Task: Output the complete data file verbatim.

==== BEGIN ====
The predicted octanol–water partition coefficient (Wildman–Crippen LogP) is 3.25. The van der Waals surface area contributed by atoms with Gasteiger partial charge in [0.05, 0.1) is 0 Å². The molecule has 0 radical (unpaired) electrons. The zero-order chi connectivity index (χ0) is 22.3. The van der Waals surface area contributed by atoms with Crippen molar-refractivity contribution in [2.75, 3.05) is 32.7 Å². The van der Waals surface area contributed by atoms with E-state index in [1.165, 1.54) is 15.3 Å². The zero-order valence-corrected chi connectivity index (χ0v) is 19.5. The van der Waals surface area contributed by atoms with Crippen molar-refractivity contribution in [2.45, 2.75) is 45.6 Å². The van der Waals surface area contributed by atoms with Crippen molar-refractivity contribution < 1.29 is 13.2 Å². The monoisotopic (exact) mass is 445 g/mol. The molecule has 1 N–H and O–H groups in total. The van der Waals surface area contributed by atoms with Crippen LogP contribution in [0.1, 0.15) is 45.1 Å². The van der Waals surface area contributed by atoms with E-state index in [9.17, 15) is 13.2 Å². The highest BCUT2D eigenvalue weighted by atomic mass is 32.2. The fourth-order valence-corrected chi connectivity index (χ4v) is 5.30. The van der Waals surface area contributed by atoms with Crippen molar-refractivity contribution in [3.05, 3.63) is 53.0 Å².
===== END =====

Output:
The predicted octanol–water partition coefficient (Wildman–Crippen LogP) is 3.25. The van der Waals surface area contributed by atoms with Gasteiger partial charge in [0.05, 0.1) is 0 Å². The molecule has 0 radical (unpaired) electrons. The zero-order chi connectivity index (χ0) is 22.3. The van der Waals surface area contributed by atoms with Crippen molar-refractivity contribution in [2.75, 3.05) is 32.7 Å². The van der Waals surface area contributed by atoms with E-state index in [1.165, 1.54) is 15.3 Å². The zero-order valence-corrected chi connectivity index (χ0v) is 19.5. The van der Waals surface area contributed by atoms with Crippen molar-refractivity contribution in [2.45, 2.75) is 45.6 Å². The van der Waals surface area contributed by atoms with Crippen molar-refractivity contribution < 1.29 is 13.2 Å². The monoisotopic (exact) mass is 445 g/mol. The molecule has 1 N–H and O–H groups in total. The van der Waals surface area contributed by atoms with Crippen LogP contribution in [0.1, 0.15) is 45.1 Å². The van der Waals surface area contributed by atoms with E-state index in [9.17, 15) is 13.2 Å². The highest BCUT2D eigenvalue weighted by atomic mass is 32.2. The fourth-order valence-corrected chi connectivity index (χ4v) is 5.30. The van der Waals surface area contributed by atoms with Crippen molar-refractivity contribution in [3.05, 3.63) is 53.0 Å².